As I bent down to drop off the box of clothes, I caught the unmistakeable shape of a typewriter case. A quick peek, and off to the registers, tally ho! Inside:
  • Olivetti-Underwood Studio 44, a twin to the one pictured on Will Davis' site
  • A small paper bag containing a ribbon purchased twenty years ago from the now defunct local typewriter service place
  • The original? brushes
  • An eraser shield and eraser
Initial impressions:
  • It's freaking huge for a portable, and heavy, too. Will says that these are sometimes called "semi-portable" and I can see why. Once the adrenaline rush wore off, lugging it is a chore.
  • The case is fuzzy inside. Not mold-fuzzy, but soft-fuzzy. Fabric-lined, and powder blue. Wild.
  • Obviously a yard-sale leftover, as it's still sporting a "$10" sticker on the ribbon cover. Arrgh. Goodwill does not honor other people's prices, though to be fair, I snatched it from the donation section.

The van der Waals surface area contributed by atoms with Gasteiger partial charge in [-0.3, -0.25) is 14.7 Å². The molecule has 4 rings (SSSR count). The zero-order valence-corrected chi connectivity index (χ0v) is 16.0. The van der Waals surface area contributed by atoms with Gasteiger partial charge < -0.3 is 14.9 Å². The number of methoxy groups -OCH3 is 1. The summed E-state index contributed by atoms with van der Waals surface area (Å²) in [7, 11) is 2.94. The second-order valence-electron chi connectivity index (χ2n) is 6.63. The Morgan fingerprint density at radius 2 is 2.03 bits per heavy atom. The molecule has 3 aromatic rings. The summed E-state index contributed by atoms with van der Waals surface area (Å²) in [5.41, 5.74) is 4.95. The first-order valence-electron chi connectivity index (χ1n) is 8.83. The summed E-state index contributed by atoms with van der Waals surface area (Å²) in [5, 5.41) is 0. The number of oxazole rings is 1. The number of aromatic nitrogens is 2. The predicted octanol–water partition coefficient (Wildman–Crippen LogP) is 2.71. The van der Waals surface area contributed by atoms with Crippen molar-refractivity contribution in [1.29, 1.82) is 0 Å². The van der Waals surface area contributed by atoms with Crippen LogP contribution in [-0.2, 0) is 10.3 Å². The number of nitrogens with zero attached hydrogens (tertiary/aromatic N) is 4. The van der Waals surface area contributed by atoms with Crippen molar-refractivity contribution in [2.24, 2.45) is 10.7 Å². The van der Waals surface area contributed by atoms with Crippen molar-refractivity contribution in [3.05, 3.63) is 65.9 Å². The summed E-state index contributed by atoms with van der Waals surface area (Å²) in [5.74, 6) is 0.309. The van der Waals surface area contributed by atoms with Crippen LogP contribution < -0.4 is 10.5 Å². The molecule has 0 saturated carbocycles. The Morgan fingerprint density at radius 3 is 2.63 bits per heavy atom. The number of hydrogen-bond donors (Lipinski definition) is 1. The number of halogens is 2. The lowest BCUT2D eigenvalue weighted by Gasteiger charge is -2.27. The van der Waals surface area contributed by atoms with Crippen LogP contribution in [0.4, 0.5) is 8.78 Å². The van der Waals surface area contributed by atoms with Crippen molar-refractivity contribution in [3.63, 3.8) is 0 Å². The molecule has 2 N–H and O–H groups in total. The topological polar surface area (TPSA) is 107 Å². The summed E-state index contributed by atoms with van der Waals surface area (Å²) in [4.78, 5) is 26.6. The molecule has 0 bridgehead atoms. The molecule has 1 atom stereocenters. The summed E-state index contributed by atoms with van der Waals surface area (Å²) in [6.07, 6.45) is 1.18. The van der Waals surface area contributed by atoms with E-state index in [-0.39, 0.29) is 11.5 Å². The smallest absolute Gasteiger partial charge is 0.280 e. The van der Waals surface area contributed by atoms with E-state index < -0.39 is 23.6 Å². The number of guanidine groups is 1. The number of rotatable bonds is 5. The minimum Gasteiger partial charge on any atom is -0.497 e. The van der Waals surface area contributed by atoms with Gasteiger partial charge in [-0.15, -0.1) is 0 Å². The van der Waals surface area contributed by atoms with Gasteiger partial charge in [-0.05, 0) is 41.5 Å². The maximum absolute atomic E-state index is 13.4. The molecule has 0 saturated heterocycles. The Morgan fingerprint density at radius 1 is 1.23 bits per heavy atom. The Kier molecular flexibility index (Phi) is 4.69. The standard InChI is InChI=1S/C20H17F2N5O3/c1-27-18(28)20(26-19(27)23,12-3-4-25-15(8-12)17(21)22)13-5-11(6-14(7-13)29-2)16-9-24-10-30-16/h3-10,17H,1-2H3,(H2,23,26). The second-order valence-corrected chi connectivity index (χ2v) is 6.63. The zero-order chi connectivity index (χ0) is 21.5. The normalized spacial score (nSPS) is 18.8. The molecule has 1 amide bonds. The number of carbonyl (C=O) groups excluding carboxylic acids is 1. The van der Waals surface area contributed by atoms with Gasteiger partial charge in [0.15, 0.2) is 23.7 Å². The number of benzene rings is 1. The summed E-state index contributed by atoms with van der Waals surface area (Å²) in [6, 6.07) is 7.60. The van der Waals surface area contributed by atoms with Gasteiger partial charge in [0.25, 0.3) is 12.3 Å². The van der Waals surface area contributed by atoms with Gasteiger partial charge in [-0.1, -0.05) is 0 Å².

• Giddy, giddy, giddy. My .com envy has been abated for now.
UPDATE: Zsa Zsa's first portrait.

Sunday, June 1, 2008

Brain-dump box redux: GTD and Royal thinking

For a year now I've been using David Allen's Get Things Done methodologies at work to keep myself on track with the various projects I've got going (few of which require a typewriter, sadly.) One of the tenants of the book is that your brain will hold on to stuff (ideas, to-dos, names and numbers) until you file it away into a system you trust, and that you can sit there in a blocked-up state not getting any new stuff in your head until you've emptied it out. This is a powerful feeling, emptying your head, and one that helped form the idea of my NaNoWriMo brain dump box.